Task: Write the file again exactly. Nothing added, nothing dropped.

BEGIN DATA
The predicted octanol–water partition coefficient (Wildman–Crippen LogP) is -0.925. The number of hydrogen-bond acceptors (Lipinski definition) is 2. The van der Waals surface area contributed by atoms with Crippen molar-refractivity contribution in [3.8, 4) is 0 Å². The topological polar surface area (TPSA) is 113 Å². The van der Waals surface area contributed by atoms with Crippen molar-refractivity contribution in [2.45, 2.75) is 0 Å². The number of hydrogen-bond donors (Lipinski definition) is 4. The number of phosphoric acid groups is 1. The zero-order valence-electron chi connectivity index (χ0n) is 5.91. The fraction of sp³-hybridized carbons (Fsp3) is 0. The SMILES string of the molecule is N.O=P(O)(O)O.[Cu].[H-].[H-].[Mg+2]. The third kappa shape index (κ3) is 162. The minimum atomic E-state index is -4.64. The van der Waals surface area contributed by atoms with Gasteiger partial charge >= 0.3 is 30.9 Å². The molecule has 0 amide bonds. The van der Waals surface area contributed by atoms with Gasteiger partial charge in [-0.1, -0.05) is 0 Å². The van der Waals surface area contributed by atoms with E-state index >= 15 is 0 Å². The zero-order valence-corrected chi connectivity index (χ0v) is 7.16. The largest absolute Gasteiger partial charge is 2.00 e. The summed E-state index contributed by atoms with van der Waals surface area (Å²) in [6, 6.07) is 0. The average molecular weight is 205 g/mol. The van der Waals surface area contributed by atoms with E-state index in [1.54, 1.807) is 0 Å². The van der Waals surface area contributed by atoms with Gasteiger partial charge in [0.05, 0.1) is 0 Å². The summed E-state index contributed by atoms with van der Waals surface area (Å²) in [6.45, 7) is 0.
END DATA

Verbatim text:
The predicted octanol–water partition coefficient (Wildman–Crippen LogP) is -0.925. The number of hydrogen-bond acceptors (Lipinski definition) is 2. The van der Waals surface area contributed by atoms with Crippen molar-refractivity contribution in [3.8, 4) is 0 Å². The topological polar surface area (TPSA) is 113 Å². The van der Waals surface area contributed by atoms with Crippen molar-refractivity contribution in [2.45, 2.75) is 0 Å². The number of hydrogen-bond donors (Lipinski definition) is 4. The number of phosphoric acid groups is 1. The zero-order valence-electron chi connectivity index (χ0n) is 5.91. The fraction of sp³-hybridized carbons (Fsp3) is 0. The SMILES string of the molecule is N.O=P(O)(O)O.[Cu].[H-].[H-].[Mg+2]. The third kappa shape index (κ3) is 162. The minimum atomic E-state index is -4.64. The van der Waals surface area contributed by atoms with Gasteiger partial charge >= 0.3 is 30.9 Å². The molecule has 0 amide bonds. The van der Waals surface area contributed by atoms with Gasteiger partial charge in [-0.1, -0.05) is 0 Å². The van der Waals surface area contributed by atoms with E-state index >= 15 is 0 Å². The zero-order valence-corrected chi connectivity index (χ0v) is 7.16. The largest absolute Gasteiger partial charge is 2.00 e. The summed E-state index contributed by atoms with van der Waals surface area (Å²) in [6, 6.07) is 0. The average molecular weight is 205 g/mol. The van der Waals surface area contributed by atoms with E-state index in [1.54, 1.807) is 0 Å². The van der Waals surface area contributed by atoms with Gasteiger partial charge in [0.05, 0.1) is 0 Å². The summed E-state index contributed by atoms with van der Waals surface area (Å²) in [6.45, 7) is 0.